How To Get Into LoL eSports!


By Beau Gosney
With the Superbowl wrapped up for another year, and what a game it was, I have a suggestion for those of you hankering for that competitive fix – why not dip your toes into the exponentially expanding world of eSports?
The 2017 season of League of Legends has already kicked off around the globe, with the number of localized leagues growing into double digits. I suggest the LoL scene as a good place to start because it’s so accessible. The game itself is pretty traditional in that each person on the five player team has a position and different duties they can fulfill within those bounds. It also boasts the biggest player base of any competitive video game – according to the game’s developers it reached over 100 million unique players a month at the end 2016, not to mention the most eSport hours watched on Twitch of the same year. It helps that their broadcast teams are the leaders in eSports, putting on an enjoyable and informative show with plenty of excitement.
One of the most established LoL competitions is the North American League Core Split, or NA LCS. It’s a short, sweet format with a nine week season followed by three weeks of playoffs, running twice a year – the Spring and Summer Splits. 10 teams consisting of national and international talent compete across the splits in two best-of-three series each weekend. The NA LCS runs live out of LA, with a full house of fans watching every competition day. There is always a buzz in the audience, hyped up by the commentators and the big plays on screen. To give you an idea, landing a crowd-control skillshot is as crucial as nailing a three-pointer, and getting a Barron steal is as game changing as a pick-six. There are also storied rivalries and trash talk aplenty to get your competitive heart pounding.
Some of the North American teams have become household names across multiple eSports after forming in the early days of LoL – including Cloud 9, Team SoloMid, and Team Liquid. The latter was just bought into by Magic Johnson along with the owners of the Warriors and the Wizards. Yep, that’s right – with the rapidly growing popularity of eSports, traditional sporting teams and owners are really taking notice. It seems almost everyone in NA is being bought up by big sporting names, particularly NBA folk. Rick Fox and his son have a team, Grizzlies owner Stephen Kaplan has a team, the 76ers and the Bucks both just bought in to the 2017 Spring Split too. It’s not exclusive to the States either. Ahead of the 2017 season in Europe, Paris Saint-Germain and Valencia just formed their own LoL teams. It is certainly an exciting time to get into the scene.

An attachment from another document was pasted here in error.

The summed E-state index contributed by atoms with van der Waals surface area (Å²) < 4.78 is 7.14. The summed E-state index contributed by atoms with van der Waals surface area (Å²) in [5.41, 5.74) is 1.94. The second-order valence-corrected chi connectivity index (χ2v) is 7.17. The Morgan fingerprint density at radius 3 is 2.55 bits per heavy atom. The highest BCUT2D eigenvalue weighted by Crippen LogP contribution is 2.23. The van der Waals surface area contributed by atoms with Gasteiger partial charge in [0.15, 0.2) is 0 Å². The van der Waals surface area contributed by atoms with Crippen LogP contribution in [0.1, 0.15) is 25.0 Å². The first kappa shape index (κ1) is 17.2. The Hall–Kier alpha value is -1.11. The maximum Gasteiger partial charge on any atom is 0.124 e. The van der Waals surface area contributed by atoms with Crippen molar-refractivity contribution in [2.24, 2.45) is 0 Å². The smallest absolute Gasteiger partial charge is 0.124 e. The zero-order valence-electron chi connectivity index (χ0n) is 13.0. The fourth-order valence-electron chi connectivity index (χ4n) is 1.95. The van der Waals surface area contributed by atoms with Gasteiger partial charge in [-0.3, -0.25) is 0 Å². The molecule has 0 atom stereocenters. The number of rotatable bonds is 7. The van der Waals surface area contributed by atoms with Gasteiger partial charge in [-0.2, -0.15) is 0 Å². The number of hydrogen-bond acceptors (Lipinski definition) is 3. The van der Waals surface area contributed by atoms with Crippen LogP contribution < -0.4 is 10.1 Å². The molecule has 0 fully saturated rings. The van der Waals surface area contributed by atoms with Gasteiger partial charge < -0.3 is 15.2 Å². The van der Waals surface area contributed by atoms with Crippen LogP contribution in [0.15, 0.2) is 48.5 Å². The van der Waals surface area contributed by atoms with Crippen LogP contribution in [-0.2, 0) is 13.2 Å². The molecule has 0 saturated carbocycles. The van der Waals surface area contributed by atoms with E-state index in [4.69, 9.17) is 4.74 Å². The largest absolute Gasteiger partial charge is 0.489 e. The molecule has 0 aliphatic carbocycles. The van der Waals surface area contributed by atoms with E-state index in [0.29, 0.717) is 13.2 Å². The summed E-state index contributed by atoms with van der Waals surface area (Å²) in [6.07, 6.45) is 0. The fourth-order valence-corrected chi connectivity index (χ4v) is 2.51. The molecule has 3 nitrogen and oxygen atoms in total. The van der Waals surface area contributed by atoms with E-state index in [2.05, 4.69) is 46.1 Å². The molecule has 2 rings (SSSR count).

I mentioned the great broadcasting job across the leagues, yet the North American league definitely features some of the smoothest production. The replays alone make for a fantastic show. The commentators, or casters, are pretty much all excellent, with impressive knowledge and a little humor on display. Just as important are the analyst segments, which are always informative and well produced. Every game is streamed live on Twitch and YouTube, then put up as VODs on If you like a little more analysis, or want a rundown on what is happening in the other leagues, check out Prime Time League. PTL is a weekly, hour-long show by the NA broadcast team, with cameos from other leagues, that packs in the best highlights, insights, and wacky fun.
All in all League of Legends eSports is definitely a fun and thrilling competition to follow. Whether you’re familiar with the game or not check it out and see what all the fuss is about. I promise I’m not getting paid anything to say that either.

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